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6 Spanish Phrases You Might Not Know You Need

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Before traveling to any foreign country, lots of people get nervous about not knowing the language. Sure, you know how to say por favor and gracias, but knowing a little bit more of the language could help you out:

 

1. Numbers

The first thing to do before landing in Latin America – actually, in any foreign country – is to learn your numbers. You can even learn them on the plane ride there. Knowing numbers will help you with more things than you realize: currency exchange, prices, directions, time, just to name a few. Plus, knowing your numbers will totally make you seem like you know what you’re talking about.

 

2. “¿Cuánto cuesta?”

This phrase means how much does it cost? Instead of just handing your money over to pay for something, asking how much something is will create a great dialogue between you and the seller – and you’ll be able to use your number skills just to show off a little bit too! It’ll also encourage the act of bargaining – which is so much more fun than just paying, isn’t it?

 

3. “Todo bien.

Latin American culture is far more laid back than American culture. “Todo bien,” literally meaning everything good, is a huge phrase to know while traveling in these countries. It can be used as a question and also as an answer. You can ask someone, todo bien? And their response will either be si, yes, or todo bien, confirming that, yes in fact, it’s all good.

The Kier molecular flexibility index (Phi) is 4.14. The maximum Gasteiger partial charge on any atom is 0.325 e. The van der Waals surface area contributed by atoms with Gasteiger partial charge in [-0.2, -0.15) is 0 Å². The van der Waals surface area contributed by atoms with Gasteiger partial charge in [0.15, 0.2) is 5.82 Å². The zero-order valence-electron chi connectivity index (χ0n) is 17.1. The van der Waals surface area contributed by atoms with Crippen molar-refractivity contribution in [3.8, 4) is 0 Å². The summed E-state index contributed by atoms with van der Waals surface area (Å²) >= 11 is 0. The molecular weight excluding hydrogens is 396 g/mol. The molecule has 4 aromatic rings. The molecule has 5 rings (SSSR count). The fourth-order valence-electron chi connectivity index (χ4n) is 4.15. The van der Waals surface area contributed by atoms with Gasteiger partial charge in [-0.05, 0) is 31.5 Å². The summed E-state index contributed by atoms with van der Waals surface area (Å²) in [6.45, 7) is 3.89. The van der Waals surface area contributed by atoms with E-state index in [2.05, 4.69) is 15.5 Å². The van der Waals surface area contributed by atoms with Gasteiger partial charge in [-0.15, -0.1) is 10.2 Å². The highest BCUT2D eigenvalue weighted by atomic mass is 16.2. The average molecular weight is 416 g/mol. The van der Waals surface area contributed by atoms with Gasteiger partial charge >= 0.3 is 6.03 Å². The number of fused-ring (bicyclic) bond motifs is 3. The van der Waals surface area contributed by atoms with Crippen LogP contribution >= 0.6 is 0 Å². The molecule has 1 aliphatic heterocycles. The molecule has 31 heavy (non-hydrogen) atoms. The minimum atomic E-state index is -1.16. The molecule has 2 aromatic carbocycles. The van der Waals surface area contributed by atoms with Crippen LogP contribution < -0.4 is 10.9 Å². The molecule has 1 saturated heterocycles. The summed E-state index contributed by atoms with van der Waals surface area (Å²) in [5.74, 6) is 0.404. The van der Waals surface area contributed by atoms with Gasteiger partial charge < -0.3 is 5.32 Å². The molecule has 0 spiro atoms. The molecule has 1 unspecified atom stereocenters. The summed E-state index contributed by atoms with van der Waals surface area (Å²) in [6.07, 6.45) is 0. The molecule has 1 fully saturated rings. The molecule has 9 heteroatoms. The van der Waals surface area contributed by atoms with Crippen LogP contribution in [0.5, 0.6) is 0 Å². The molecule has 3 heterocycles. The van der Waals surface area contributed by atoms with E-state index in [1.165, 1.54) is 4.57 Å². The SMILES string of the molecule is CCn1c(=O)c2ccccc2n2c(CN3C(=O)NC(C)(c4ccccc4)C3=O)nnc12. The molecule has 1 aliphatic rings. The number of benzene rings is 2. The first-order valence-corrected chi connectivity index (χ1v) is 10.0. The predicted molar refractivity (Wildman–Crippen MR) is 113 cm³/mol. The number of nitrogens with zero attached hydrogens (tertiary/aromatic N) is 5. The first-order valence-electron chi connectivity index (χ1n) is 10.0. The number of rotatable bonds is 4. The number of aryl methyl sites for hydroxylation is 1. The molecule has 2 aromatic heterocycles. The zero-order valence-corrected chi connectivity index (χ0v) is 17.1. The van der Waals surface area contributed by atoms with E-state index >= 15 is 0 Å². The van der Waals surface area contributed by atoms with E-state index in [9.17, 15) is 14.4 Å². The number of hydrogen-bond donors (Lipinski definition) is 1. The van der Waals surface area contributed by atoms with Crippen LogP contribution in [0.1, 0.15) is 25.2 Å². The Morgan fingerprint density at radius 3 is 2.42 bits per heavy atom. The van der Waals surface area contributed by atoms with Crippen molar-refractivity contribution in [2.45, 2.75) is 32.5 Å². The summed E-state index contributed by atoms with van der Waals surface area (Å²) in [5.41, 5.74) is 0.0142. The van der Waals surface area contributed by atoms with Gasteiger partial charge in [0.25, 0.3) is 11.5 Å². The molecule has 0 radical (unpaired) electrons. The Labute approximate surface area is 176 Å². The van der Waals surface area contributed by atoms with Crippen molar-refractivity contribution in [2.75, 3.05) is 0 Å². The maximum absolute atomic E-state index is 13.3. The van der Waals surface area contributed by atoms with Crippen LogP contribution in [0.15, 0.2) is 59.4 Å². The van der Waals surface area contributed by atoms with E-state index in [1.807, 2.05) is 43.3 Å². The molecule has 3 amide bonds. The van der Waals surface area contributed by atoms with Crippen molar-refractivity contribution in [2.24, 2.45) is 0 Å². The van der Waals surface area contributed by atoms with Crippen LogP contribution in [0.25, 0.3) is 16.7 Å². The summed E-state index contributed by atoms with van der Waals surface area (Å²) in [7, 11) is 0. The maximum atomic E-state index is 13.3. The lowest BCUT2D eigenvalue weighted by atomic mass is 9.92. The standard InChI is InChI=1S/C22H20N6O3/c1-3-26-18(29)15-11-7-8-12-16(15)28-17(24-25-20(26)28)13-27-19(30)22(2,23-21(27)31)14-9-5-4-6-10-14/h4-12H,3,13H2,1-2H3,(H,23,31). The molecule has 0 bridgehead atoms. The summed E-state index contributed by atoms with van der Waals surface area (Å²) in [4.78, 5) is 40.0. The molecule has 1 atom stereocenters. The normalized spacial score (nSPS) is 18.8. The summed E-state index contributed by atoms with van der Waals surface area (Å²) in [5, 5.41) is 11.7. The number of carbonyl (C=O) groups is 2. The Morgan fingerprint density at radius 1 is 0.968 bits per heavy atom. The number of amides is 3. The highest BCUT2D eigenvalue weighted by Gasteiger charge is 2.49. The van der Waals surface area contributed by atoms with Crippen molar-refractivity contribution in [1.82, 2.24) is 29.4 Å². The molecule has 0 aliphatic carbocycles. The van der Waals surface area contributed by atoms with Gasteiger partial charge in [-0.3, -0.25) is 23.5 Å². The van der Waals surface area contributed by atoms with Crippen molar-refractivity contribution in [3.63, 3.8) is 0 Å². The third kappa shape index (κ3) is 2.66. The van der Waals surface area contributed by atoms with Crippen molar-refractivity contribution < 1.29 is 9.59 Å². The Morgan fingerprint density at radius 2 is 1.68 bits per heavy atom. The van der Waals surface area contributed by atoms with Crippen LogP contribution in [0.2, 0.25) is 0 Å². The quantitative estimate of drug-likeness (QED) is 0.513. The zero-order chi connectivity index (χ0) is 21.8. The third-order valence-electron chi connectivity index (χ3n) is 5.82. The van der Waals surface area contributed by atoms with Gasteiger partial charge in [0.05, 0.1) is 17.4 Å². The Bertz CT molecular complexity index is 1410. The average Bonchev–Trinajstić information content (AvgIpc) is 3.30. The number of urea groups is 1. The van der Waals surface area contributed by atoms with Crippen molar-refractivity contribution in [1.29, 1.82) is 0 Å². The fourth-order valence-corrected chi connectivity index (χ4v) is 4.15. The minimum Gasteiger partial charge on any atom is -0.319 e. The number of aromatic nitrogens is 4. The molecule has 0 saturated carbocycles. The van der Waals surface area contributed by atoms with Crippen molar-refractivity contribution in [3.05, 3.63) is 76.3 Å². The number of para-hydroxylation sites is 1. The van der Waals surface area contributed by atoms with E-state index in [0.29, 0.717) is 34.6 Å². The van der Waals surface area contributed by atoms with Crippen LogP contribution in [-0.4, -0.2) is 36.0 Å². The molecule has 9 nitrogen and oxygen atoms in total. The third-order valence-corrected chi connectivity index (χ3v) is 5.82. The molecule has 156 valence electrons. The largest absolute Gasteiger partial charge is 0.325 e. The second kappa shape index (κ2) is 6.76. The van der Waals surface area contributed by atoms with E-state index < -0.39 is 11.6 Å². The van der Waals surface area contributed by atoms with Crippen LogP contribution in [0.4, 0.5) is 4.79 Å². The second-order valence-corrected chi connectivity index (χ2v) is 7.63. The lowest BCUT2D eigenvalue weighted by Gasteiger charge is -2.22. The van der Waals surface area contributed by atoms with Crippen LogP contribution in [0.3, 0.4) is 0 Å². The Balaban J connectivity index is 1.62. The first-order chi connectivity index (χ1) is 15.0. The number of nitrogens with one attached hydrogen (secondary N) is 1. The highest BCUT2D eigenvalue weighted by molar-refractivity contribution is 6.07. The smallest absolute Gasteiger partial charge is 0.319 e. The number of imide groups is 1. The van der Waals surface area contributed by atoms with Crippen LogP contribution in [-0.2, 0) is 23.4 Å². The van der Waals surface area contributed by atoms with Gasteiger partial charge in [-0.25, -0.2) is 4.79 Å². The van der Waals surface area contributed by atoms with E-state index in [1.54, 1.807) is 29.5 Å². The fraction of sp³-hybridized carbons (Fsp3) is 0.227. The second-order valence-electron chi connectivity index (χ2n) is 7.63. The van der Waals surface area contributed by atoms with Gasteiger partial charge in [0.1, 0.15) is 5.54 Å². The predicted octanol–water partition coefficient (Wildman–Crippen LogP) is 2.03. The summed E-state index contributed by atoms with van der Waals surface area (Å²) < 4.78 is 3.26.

4. “Permiso…”

Above all else, we all want to be polite and friendly in a foreign country. Saying por favor, and gracias, already helps you out, but knowing how to excuse yourself is definitely a plus. Don’t mistake this with pardon; permiso is used only when physically trying to pass someone, as it literally means: do I have permission to pass?

 

 

5. “Tengo una pregunta.”

This is a great way to approach someone to let them know that you need some help: I have a question. It’s polite, it’s not aggressive, and it shows that you’re putting in an effort to learn their language, in their country. Now let’s just hope that they speak some English too, otherwise they’ll start replying in Spanish and you’ll be left with 10 more questions.

 

 

6. “¿Donde esta la fiesta?”

Where is the party? Because, in Latin America, no one should ever be missing the party.

 

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